Transformation on the Southern Ukrainian Steppe: Letters and Papers of Johann Cornies, Volume I: 1812-1835
In the eighteenth and nineteenth centuries, the Russian empire opened the grasslands of southern Ukraine to agricultural settlement. Among the immigrants who arrived were communities of Prussian Mennonites, recruited as “model colonists” to bring progressive agricultural methods to the east. Transformation on the Southern Ukrainian Steppe documents the Tsarist Mennonite experience through the papers of Johann Cornies (1789–1848), an ambitious and energetic leader of the Mennonite colony of Molochna.
Cornies was well connected in the imperial government, and his papers offer a window not just into the world of the Molochna Mennonites but also into the Tsarist state’s relationship with the national minorities of the frontier: Mennonites, Doukhbors, Nogai Tartars, and Jews. This selection of his letters and reports, translated into English, is an invaluable resource for scholars of all aspects of life in Tsarist Ukraine and for those interested in Mennonite history.
- Series: Tsarist and Soviet Mennonite Studies
- Division: Scholarly Publishing
- World Rights
- Page Count: 632 pages
- Illustrations: 1
- Dimensions: 6.4in x 1.6in x 9.3in
‘This book offers a fresh look into New Russia’s frontier communities.’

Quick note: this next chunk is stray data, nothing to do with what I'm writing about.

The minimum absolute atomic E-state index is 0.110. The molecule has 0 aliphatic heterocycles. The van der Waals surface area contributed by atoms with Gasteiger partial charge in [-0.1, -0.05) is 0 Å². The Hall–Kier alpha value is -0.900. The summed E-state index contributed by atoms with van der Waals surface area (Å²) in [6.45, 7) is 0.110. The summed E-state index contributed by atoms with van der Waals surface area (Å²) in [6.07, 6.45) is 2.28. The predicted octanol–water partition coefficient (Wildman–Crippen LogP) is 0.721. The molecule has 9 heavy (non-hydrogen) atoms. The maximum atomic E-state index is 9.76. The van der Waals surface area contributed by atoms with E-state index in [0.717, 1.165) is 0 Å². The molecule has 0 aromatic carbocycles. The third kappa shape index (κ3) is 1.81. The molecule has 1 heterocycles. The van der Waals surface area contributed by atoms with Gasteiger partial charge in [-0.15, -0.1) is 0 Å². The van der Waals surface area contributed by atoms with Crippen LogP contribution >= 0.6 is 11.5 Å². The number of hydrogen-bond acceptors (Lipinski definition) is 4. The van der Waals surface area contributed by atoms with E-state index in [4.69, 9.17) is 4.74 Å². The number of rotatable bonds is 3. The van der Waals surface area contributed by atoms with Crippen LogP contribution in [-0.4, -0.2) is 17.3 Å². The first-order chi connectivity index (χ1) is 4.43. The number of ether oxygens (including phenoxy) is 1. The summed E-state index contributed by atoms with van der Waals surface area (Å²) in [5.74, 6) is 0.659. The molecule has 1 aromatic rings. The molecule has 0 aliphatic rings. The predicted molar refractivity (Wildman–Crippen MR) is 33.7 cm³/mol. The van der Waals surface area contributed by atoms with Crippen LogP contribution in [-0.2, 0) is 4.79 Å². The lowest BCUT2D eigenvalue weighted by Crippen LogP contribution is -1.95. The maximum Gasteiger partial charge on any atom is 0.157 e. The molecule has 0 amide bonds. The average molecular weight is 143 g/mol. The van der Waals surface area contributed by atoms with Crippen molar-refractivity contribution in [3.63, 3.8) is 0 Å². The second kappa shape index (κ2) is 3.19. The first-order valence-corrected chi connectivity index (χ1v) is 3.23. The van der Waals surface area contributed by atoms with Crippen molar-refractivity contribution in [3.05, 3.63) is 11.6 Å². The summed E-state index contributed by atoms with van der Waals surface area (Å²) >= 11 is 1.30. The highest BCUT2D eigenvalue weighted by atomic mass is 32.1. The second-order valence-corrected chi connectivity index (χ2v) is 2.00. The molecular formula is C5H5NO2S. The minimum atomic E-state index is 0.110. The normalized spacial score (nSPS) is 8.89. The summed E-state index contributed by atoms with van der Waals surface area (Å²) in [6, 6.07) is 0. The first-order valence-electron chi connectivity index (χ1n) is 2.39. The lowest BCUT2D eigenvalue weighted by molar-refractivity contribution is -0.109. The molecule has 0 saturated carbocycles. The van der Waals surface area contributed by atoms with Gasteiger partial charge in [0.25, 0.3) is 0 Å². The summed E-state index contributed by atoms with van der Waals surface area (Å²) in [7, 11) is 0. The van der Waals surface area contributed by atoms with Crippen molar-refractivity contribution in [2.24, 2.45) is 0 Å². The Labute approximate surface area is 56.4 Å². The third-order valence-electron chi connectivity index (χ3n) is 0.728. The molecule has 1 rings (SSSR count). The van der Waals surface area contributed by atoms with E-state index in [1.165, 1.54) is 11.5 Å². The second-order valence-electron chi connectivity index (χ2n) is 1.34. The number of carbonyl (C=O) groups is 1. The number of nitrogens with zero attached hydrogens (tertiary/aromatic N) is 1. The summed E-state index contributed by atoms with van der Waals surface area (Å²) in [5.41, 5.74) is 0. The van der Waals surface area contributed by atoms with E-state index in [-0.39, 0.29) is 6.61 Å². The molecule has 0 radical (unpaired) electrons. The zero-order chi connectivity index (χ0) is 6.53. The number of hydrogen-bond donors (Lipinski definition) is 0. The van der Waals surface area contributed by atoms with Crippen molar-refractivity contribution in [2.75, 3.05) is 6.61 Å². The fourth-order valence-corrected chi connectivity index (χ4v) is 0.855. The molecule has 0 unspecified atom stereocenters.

Journal of Mennonite Studies, vol 35:2017
“Transformation on the Southern Ukrainian Steppe is a prodigious work of scholarship and a labour of love. The vast collection of Cornies’s personal papers offers unique insight into a social milieu about which we know little for this period and offers a rare, sustained, ‘plebeian’ voice from early imperial Russia.”
Heather Coleman, Canada Research Chair in Imperial Russian History, University of Alberta
“This volume will serve as an indispensable source for scholars of nineteenth-century Russia and Ukraine as well as the German diaspora of Eastern Europe. For historians who focus on provincial intellectual life and culture, it will provide a treasure trove of information for future studies.”
Colum Leckey, Piedmont Virginia Community College
Author InformationHarvey L. Dyck is a professor emeritus in the History Department at the University of Toronto.
John R. Staples is an associate professor in the Department of History at SUNY Fredonia.
Ingrid I. Epp is the former librarian of University College at the University of Toronto.
Table of contents
Part One: Correspondence
Part Two: Studies and Reports
Appendix I: Geneology of Johann Cornies
Appendix II: List of Correspondents
Appendix III: Glossary
Appendix IV: Chronology
Subjects and Courses